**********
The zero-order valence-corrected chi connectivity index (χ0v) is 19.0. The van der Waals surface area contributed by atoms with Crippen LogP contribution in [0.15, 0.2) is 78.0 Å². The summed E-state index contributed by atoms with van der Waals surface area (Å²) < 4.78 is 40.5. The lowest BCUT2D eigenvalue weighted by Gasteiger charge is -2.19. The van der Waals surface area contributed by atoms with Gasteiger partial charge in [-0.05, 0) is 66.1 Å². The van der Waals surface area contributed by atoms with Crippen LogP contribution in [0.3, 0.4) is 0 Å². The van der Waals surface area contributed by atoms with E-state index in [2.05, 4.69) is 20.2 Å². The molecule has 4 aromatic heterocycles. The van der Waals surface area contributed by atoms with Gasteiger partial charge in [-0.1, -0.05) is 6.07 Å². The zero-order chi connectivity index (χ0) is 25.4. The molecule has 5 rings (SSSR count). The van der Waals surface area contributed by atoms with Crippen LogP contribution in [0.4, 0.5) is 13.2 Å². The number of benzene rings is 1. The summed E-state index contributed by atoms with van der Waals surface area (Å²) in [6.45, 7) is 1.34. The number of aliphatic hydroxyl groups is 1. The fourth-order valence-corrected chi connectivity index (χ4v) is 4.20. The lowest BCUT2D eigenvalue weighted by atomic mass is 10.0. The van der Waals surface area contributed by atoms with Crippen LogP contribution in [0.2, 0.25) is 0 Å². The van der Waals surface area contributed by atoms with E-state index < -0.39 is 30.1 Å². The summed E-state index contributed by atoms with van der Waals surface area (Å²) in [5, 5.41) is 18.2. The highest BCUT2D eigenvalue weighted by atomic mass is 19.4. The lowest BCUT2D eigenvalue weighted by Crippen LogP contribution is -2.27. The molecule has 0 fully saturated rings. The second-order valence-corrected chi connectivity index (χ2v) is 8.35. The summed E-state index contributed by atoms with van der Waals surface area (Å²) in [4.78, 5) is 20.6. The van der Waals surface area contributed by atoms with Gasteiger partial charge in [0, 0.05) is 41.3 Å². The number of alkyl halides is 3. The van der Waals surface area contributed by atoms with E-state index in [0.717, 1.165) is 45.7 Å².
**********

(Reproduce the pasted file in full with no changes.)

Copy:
The zero-order valence-corrected chi connectivity index (χ0v) is 19.0. The van der Waals surface area contributed by atoms with Crippen LogP contribution in [0.15, 0.2) is 78.0 Å². The summed E-state index contributed by atoms with van der Waals surface area (Å²) < 4.78 is 40.5. The lowest BCUT2D eigenvalue weighted by Gasteiger charge is -2.19. The van der Waals surface area contributed by atoms with Gasteiger partial charge in [-0.05, 0) is 66.1 Å². The van der Waals surface area contributed by atoms with Crippen LogP contribution in [0.3, 0.4) is 0 Å². The van der Waals surface area contributed by atoms with E-state index in [2.05, 4.69) is 20.2 Å². The molecule has 4 aromatic heterocycles. The van der Waals surface area contributed by atoms with Gasteiger partial charge in [-0.1, -0.05) is 6.07 Å². The zero-order chi connectivity index (χ0) is 25.4. The molecule has 5 rings (SSSR count). The van der Waals surface area contributed by atoms with Crippen LogP contribution in [0.4, 0.5) is 13.2 Å². The number of benzene rings is 1. The summed E-state index contributed by atoms with van der Waals surface area (Å²) in [6.45, 7) is 1.34. The number of aliphatic hydroxyl groups is 1. The fourth-order valence-corrected chi connectivity index (χ4v) is 4.20. The lowest BCUT2D eigenvalue weighted by atomic mass is 10.0. The van der Waals surface area contributed by atoms with Crippen LogP contribution in [0.2, 0.25) is 0 Å². The van der Waals surface area contributed by atoms with E-state index < -0.39 is 30.1 Å². The summed E-state index contributed by atoms with van der Waals surface area (Å²) in [5, 5.41) is 18.2. The highest BCUT2D eigenvalue weighted by atomic mass is 19.4. The lowest BCUT2D eigenvalue weighted by Crippen LogP contribution is -2.27. The molecule has 0 fully saturated rings. The second-order valence-corrected chi connectivity index (χ2v) is 8.35. The summed E-state index contributed by atoms with van der Waals surface area (Å²) in [4.78, 5) is 20.6. The van der Waals surface area contributed by atoms with Gasteiger partial charge in [0, 0.05) is 41.3 Å². The number of alkyl halides is 3. The van der Waals surface area contributed by atoms with E-state index in [0.717, 1.165) is 45.7 Å².